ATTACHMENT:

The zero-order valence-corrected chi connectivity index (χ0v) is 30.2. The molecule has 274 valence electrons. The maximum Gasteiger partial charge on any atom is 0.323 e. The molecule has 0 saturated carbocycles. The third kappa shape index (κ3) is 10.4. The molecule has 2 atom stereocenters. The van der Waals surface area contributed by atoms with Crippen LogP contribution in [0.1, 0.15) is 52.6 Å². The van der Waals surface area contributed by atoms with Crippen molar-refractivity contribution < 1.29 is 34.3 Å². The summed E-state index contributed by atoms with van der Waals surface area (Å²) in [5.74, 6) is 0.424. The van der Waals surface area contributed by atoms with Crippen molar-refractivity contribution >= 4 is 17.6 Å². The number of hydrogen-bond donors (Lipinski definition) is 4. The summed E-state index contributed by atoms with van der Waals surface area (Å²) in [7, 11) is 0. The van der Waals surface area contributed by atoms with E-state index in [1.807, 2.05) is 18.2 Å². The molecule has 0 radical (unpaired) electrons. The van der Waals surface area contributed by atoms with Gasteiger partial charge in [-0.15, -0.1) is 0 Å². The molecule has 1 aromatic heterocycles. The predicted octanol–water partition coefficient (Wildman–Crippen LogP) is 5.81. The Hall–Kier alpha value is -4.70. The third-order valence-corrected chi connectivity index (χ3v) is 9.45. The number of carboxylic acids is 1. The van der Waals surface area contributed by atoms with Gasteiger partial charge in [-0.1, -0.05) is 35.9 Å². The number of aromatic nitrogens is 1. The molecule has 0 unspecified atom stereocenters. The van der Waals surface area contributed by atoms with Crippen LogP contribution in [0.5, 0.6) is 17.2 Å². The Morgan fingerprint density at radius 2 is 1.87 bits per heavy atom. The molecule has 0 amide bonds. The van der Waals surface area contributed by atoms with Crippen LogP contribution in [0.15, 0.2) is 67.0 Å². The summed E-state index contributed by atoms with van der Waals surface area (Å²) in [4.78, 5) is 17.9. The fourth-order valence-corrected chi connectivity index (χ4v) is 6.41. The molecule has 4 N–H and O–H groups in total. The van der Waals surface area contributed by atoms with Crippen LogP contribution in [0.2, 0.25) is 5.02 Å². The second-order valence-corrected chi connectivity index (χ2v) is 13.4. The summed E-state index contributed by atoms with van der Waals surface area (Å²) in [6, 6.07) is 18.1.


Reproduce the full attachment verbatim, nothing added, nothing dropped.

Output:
The zero-order valence-corrected chi connectivity index (χ0v) is 30.2. The molecule has 274 valence electrons. The maximum Gasteiger partial charge on any atom is 0.323 e. The molecule has 0 saturated carbocycles. The third kappa shape index (κ3) is 10.4. The molecule has 2 atom stereocenters. The van der Waals surface area contributed by atoms with Crippen LogP contribution in [0.1, 0.15) is 52.6 Å². The van der Waals surface area contributed by atoms with Crippen molar-refractivity contribution < 1.29 is 34.3 Å². The summed E-state index contributed by atoms with van der Waals surface area (Å²) in [5.74, 6) is 0.424. The van der Waals surface area contributed by atoms with Crippen molar-refractivity contribution >= 4 is 17.6 Å². The number of hydrogen-bond donors (Lipinski definition) is 4. The summed E-state index contributed by atoms with van der Waals surface area (Å²) in [7, 11) is 0. The van der Waals surface area contributed by atoms with E-state index in [1.807, 2.05) is 18.2 Å². The molecule has 0 radical (unpaired) electrons. The van der Waals surface area contributed by atoms with Gasteiger partial charge in [-0.15, -0.1) is 0 Å². The molecule has 1 aromatic heterocycles. The predicted octanol–water partition coefficient (Wildman–Crippen LogP) is 5.81. The Hall–Kier alpha value is -4.70. The third-order valence-corrected chi connectivity index (χ3v) is 9.45. The number of carboxylic acids is 1. The van der Waals surface area contributed by atoms with Gasteiger partial charge in [-0.1, -0.05) is 35.9 Å². The number of aromatic nitrogens is 1. The molecule has 0 unspecified atom stereocenters. The van der Waals surface area contributed by atoms with Crippen LogP contribution in [0.5, 0.6) is 17.2 Å². The Morgan fingerprint density at radius 2 is 1.87 bits per heavy atom. The molecule has 0 amide bonds. The van der Waals surface area contributed by atoms with Crippen LogP contribution in [0.15, 0.2) is 67.0 Å². The summed E-state index contributed by atoms with van der Waals surface area (Å²) in [4.78, 5) is 17.9. The fourth-order valence-corrected chi connectivity index (χ4v) is 6.41. The molecule has 4 N–H and O–H groups in total. The van der Waals surface area contributed by atoms with Crippen LogP contribution in [0.2, 0.25) is 5.02 Å². The second-order valence-corrected chi connectivity index (χ2v) is 13.4. The summed E-state index contributed by atoms with van der Waals surface area (Å²) in [6, 6.07) is 18.1.